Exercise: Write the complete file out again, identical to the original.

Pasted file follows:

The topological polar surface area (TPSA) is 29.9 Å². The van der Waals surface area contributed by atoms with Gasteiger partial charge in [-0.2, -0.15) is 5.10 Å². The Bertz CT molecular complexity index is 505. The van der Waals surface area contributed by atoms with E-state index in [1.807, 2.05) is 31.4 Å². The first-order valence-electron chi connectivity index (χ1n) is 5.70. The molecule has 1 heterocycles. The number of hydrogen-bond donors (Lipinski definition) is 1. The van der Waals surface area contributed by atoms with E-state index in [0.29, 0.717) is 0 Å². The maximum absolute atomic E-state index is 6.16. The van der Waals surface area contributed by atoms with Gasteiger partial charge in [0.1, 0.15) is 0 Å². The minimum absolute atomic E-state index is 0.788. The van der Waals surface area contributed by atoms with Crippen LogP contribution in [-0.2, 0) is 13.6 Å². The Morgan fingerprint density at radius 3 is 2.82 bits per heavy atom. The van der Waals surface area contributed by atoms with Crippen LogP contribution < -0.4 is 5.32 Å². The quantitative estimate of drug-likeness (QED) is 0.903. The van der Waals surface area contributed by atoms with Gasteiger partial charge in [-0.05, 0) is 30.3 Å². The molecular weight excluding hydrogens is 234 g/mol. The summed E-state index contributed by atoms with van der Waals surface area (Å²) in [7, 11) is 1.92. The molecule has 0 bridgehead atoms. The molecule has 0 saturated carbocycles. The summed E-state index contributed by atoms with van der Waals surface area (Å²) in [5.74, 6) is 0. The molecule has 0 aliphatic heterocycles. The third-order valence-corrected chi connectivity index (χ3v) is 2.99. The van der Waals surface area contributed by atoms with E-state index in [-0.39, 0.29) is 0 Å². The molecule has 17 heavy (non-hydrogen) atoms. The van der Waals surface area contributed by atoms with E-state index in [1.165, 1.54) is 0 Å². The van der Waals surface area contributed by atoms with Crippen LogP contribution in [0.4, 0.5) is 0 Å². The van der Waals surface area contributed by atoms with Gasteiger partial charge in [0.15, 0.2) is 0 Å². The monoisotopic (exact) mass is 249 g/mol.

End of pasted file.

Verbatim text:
The topological polar surface area (TPSA) is 29.9 Å². The van der Waals surface area contributed by atoms with Gasteiger partial charge in [-0.2, -0.15) is 5.10 Å². The Bertz CT molecular complexity index is 505. The van der Waals surface area contributed by atoms with E-state index in [1.807, 2.05) is 31.4 Å². The first-order valence-electron chi connectivity index (χ1n) is 5.70. The molecule has 1 heterocycles. The number of hydrogen-bond donors (Lipinski definition) is 1. The van der Waals surface area contributed by atoms with E-state index in [0.29, 0.717) is 0 Å². The maximum absolute atomic E-state index is 6.16. The van der Waals surface area contributed by atoms with Gasteiger partial charge in [0.1, 0.15) is 0 Å². The minimum absolute atomic E-state index is 0.788. The van der Waals surface area contributed by atoms with Crippen LogP contribution in [-0.2, 0) is 13.6 Å². The Morgan fingerprint density at radius 3 is 2.82 bits per heavy atom. The van der Waals surface area contributed by atoms with Crippen LogP contribution < -0.4 is 5.32 Å². The quantitative estimate of drug-likeness (QED) is 0.903. The van der Waals surface area contributed by atoms with Gasteiger partial charge in [-0.05, 0) is 30.3 Å². The molecular weight excluding hydrogens is 234 g/mol. The summed E-state index contributed by atoms with van der Waals surface area (Å²) in [7, 11) is 1.92. The molecule has 0 bridgehead atoms. The molecule has 0 saturated carbocycles. The summed E-state index contributed by atoms with van der Waals surface area (Å²) in [5.74, 6) is 0. The molecule has 0 aliphatic heterocycles. The third-order valence-corrected chi connectivity index (χ3v) is 2.99. The van der Waals surface area contributed by atoms with E-state index in [-0.39, 0.29) is 0 Å². The molecule has 17 heavy (non-hydrogen) atoms. The van der Waals surface area contributed by atoms with E-state index in [1.165, 1.54) is 0 Å². The van der Waals surface area contributed by atoms with Crippen LogP contribution in [0.4, 0.5) is 0 Å². The van der Waals surface area contributed by atoms with Gasteiger partial charge in [0.15, 0.2) is 0 Å². The monoisotopic (exact) mass is 249 g/mol.